July 30, 2007


Repugnant Markets and How They Get That Way: Q&A with: Alvin E. Roth (Martha Lagace, 7/30/07, Working Knowledge)

Unfair. Undignified. Inappropriate, unprofessional, distasteful—and most of all, repugnant.

To the wonder and surprise of Alvin E. Roth, a Harvard economist, these harsh words are often hoisted to describe an important task of his: designing and building new markets. As Roth writes in a new working paper, he and fellow economists have found themselves handicapped by a problem just as real as any technological barrier or requirement of incentives and efficiency: the downright distaste that some people feel for particular transactions.

Roth's paper, "Repugnance as a Constraint on Markets," looks at a wide range of practices, legal and illegal, from dwarf tossing to slavery to California's ban on the human consumption of horse meat, and asks how economists can find a common language, if not a common point of view, with the winds of society. According to Roth, "We need to understand better and engage more with the phenomenon of ‘repugnant transactions,' which, I will argue, often serves as an important constraint on markets and market design." [...]

Roth recently elaborated on repugnance for HBS Working Knowledge.

Martha Lagace: How did you arrive at the subject of repugnant markets?

Alvin E. Roth: I started thinking about them while talking with kidney surgeons and learning about all the things they found repugnant. Meanwhile, a group of economists, particularly around Nobel Laureate Gary S. Becker at the University of Chicago, was quite perplexed that we just don't have a market.

As an economist who wants to understand things as they are, I wondered why we don't have some of the markets that economists like. Economists have the point of view that voluntary transactions should always be fine. If two people engage in a voluntary transaction, it must be because they both want to, and it makes them better off. The kinds of things I'm calling repugnant are transactions that some people don't want other people to engage in.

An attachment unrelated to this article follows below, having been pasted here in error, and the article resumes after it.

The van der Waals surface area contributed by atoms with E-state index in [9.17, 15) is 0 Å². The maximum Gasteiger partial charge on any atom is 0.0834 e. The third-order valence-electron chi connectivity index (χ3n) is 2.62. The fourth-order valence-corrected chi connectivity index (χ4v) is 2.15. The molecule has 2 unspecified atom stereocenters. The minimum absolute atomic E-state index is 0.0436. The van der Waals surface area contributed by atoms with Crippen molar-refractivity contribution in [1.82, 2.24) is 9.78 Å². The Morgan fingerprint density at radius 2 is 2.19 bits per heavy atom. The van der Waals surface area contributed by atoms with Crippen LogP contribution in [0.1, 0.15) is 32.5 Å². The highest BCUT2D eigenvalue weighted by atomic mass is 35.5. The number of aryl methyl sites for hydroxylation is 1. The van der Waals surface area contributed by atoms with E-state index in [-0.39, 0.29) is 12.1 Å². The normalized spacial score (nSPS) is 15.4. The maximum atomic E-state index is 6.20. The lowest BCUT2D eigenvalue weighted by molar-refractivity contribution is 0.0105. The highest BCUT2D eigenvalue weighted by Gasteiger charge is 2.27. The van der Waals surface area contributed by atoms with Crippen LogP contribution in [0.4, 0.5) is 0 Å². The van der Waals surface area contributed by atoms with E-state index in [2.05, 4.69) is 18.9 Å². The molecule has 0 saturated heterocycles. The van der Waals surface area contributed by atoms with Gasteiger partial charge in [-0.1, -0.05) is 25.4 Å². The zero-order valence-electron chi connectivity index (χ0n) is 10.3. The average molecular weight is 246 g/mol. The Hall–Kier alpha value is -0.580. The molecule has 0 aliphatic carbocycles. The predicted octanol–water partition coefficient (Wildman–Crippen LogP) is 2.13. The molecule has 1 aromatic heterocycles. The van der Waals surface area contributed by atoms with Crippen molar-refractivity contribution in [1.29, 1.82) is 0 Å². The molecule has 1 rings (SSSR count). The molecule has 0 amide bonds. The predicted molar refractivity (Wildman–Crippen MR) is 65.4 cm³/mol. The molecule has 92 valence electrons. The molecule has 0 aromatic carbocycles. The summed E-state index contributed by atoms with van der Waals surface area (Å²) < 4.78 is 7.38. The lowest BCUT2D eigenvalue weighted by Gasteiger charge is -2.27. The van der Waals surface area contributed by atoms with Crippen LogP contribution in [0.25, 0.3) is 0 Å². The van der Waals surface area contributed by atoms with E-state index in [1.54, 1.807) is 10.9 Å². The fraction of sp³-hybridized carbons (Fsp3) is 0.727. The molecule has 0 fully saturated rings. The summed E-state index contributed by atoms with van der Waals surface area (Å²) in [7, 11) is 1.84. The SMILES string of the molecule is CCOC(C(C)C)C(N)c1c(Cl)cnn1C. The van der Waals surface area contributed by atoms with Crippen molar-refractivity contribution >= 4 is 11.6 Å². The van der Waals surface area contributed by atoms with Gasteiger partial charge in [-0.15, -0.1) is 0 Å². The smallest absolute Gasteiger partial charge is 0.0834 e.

Repugnant is different from, say, disgusting. There are no laws against eating cockroaches in California, because nobody wants to eat cockroaches. The law of supply and demand takes care of that. But the reason there's a law against eating horse meat in California is because some people would like to eat horse meat, and others think that they're doing something repugnant.

That's similarly the story about kidneys: why I can't buy yours, although I could accept it as a gift.

Repugnance is different in different places and at different times. I feel a little bit like a sociologist when I look at these things.


Posted by Orrin Judd at July 30, 2007 8:43 AM

Very interesting article from the Confucian point of view.

The name "repugnance" is being used in a contra-intuitive way. Roth excludes the economic actor's individual repugnance for the good or sevice in question, and substitutes in his definition repugnance as an economic term of art, the actor's willingness to coerce the choices of others.

We should have to read Roth's actual paper to tell where he goes with this. For example, what is made of the tribute vice pays to virtue. One may, for example, hold that prostitution is destructive and therefore should be economically discouraged by crimininalization, and still employ prostitutes. Hypocracy, and moral failing, to be sure, but not economically illogical.

We realy need a better way to describe this than "repugnance."

The crimininalization has the effect of increaseing the cost of the service by adding the risk of criminal prosecution. But the

Posted by: Lou Gots at July 30, 2007 9:48 AM


Repugnance is different in different places and at different times.

"People there are rich and like to eat exotic things..."

Someone's repugnance is someone else's exotic things.

Posted by: ic at July 30, 2007 11:36 AM

Give me $25k now and you can have both my kidneys if I croak. Give me $250k and you can have one right now.

The problem is I don't really need the money and poorer people are likely to drive prices down to where the middle class won't participate and it'll only be the poor selling organs.

Posted by: Pete at July 30, 2007 10:31 PM